2) Give me an example of the science in the book?

I spend an entire chapter of Foodist debunking the myth that willpower can help you eat less and lose weight. We tend to assume willpower is something we can summon whenever we choose, but that isn’t the case. This kind of decision making is incredibly costly from a brain energy perspective, and as a result willpower can be depleted when overused. Dieting is an extreme example of overusing your willpower, which is one reason it isn’t reliable for long-term weight loss. A more effective method is to spend your mental energy creating healthy habits, which ultimately occur automatically and without the use of willpower.


3) Lose weight without dieting? What sorcery is this?

When you build habits that are healthy you can automate a huge part of your weight loss effort. Think about it. If you just choose a simple, healthy breakfast you enjoy (I like muesli) and eat it every day, bring a healthy lunch to work 4 out of 5 weekdays, and cook dinner at home 3 times per week, you’ve taken care of 14 out of 21 of your weekly meals. If you get good at ordering healthy and tasty food in restaurants too, you can get up to about 80% of your meals helping rather than hurting your weight loss efforts. When you eat this way, you can still have a few meals a week that are a bit indulgent and it won’t hurt your progress. This is definitely not the same as dieting.

In the book and on your blog you talk a lot about “healthstyle” vs. “diet.” What’s going on there?

One of the issues I ran into right away when writing about food, health and weight loss is the word “diet.” It really has two meanings. The one I wanted it to mean was describing an eating pattern, like a “healthy diet,” or “vegetarian diet,” or “canine diet.” But when you use it that way, people tend to mix it up with the more popular definition of restrictive dieting for weight loss. I needed a new word to make it less confusing.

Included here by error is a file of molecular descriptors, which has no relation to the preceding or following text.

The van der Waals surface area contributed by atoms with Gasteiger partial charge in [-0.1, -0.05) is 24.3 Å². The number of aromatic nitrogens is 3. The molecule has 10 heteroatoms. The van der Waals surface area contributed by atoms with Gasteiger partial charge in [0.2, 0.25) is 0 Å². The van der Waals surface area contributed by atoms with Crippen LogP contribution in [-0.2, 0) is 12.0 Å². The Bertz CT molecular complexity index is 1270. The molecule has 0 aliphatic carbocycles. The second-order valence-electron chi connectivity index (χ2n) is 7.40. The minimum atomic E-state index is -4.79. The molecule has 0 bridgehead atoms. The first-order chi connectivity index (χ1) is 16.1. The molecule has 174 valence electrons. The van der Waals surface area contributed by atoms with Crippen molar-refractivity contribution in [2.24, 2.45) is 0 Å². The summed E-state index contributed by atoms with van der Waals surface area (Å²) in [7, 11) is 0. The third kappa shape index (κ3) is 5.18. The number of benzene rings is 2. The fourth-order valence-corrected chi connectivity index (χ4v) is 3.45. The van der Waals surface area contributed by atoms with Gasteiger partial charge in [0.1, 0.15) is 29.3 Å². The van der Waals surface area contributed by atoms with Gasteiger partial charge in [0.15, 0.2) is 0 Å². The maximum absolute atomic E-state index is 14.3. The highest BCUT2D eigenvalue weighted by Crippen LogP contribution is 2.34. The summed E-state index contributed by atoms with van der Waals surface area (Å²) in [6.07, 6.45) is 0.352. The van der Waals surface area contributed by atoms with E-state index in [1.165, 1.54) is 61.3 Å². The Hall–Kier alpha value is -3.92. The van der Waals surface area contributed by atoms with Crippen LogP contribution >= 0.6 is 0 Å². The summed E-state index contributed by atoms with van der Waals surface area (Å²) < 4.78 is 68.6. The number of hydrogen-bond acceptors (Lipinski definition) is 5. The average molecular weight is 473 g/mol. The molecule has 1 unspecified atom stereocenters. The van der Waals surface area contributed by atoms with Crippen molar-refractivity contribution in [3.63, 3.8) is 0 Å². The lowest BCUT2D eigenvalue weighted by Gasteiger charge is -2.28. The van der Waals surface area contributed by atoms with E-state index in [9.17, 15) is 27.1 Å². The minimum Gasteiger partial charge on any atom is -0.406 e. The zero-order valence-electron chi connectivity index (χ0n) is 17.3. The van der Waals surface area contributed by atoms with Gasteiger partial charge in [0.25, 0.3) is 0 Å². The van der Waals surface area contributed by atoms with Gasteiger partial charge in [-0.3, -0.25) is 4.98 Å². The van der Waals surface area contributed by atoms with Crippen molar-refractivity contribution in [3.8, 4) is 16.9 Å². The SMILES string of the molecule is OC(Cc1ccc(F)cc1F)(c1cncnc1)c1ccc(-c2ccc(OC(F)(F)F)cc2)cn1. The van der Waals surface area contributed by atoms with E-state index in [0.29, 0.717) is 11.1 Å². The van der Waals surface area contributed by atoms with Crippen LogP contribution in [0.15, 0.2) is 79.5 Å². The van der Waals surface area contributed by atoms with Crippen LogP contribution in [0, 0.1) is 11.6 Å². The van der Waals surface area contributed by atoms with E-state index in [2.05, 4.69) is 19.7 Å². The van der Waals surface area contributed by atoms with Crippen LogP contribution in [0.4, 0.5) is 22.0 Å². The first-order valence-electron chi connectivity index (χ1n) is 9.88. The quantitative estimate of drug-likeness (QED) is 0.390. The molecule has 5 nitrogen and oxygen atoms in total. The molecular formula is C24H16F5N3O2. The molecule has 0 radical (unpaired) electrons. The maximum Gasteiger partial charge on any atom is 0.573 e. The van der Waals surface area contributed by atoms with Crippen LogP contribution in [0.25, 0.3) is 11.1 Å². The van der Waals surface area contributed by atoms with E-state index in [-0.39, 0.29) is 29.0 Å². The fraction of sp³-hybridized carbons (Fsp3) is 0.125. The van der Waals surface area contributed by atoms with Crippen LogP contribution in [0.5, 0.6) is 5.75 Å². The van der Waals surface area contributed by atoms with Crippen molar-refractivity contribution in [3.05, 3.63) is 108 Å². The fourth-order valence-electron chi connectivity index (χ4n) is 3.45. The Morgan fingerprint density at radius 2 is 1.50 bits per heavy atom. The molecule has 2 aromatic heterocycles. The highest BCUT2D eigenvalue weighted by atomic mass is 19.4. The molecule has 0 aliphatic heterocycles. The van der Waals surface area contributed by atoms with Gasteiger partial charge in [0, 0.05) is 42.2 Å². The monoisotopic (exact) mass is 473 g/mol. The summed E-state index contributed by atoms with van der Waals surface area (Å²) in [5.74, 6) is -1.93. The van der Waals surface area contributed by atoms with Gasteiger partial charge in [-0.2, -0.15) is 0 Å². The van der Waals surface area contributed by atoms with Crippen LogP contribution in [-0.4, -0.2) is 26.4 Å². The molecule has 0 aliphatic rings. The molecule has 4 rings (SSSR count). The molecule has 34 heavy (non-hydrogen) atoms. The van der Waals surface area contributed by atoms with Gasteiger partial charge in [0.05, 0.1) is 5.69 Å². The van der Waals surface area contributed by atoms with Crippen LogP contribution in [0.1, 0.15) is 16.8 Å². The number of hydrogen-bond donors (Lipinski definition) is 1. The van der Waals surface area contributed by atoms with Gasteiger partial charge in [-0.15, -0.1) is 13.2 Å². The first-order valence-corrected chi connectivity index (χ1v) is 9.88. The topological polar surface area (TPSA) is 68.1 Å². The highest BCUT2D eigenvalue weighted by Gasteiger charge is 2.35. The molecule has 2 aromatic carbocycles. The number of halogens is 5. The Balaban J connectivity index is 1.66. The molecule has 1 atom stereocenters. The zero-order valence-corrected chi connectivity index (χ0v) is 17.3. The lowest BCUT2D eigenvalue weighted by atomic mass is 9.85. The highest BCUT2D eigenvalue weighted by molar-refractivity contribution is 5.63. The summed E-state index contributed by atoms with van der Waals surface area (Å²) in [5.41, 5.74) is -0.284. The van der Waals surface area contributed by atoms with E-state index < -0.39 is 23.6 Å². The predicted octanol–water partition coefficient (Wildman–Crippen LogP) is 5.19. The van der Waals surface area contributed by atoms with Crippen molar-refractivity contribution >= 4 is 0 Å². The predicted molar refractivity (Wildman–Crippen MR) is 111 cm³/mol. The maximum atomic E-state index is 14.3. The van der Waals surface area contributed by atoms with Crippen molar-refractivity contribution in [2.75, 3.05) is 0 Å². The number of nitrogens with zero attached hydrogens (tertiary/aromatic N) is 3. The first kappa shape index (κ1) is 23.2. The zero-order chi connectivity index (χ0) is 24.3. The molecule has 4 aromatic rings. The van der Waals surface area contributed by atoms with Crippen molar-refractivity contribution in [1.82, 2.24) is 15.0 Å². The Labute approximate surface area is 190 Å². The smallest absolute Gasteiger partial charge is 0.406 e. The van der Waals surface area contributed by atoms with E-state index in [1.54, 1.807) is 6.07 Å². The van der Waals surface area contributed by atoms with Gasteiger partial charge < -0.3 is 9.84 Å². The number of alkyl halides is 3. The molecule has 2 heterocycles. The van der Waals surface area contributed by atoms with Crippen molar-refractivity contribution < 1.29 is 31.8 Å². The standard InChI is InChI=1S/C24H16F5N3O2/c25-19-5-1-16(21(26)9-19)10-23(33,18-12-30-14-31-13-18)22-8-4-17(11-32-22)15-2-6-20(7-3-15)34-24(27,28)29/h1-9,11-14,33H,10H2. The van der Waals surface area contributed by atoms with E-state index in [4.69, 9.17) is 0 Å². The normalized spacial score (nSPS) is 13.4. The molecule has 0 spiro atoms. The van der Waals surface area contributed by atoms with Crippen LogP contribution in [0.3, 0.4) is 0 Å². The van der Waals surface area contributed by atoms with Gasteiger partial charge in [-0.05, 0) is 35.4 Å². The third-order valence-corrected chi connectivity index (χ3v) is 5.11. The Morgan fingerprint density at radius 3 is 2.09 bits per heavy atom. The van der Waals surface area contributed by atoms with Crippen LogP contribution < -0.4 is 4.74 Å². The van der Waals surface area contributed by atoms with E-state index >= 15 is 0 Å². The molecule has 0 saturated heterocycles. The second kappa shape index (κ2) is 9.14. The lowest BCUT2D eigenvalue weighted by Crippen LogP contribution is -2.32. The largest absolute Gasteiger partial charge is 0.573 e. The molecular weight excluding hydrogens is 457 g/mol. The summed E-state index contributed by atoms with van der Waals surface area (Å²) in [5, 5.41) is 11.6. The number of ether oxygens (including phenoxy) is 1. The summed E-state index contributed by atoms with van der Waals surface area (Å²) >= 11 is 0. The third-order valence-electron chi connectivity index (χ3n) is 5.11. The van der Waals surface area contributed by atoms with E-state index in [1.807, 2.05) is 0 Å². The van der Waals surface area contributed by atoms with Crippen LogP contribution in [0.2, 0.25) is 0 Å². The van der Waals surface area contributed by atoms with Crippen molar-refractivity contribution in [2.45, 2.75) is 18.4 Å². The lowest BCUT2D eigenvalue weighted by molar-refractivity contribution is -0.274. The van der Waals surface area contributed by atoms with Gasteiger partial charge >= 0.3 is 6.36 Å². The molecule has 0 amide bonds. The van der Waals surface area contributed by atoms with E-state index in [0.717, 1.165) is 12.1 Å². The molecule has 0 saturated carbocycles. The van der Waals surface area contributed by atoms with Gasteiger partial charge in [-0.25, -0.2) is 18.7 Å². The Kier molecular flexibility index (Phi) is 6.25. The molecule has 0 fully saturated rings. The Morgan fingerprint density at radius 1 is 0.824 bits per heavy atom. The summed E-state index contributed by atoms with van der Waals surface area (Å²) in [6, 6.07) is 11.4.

I chose the word “healthstyle” for a few reasons. The first is that like the word “lifestyle,” healthstyle sounds like something you live with, not something that is temporary like a restrictive diet. You can have a good one or a bad one, but everyone has a healthstyle. I also like the word because the “-style” implies that everyone’s healthstyle is unique, and there is more than one way to achieve good health. Diets tend to be rigid, a healthstyle is not.

Okay, as presumably the No. 1 Foodist out there, give me an idea of what kind of food you eat. For instance, what’s your typical breakfast like?

I typically have muesli either warm or on yogurt in the morning, because it is super easy. When I’m feeing more ambitious I may scramble some eggs and  \have them with a side of kimchi. On weekends I often go out to brunch with my husband and our friends, or cook something more elaborate at home.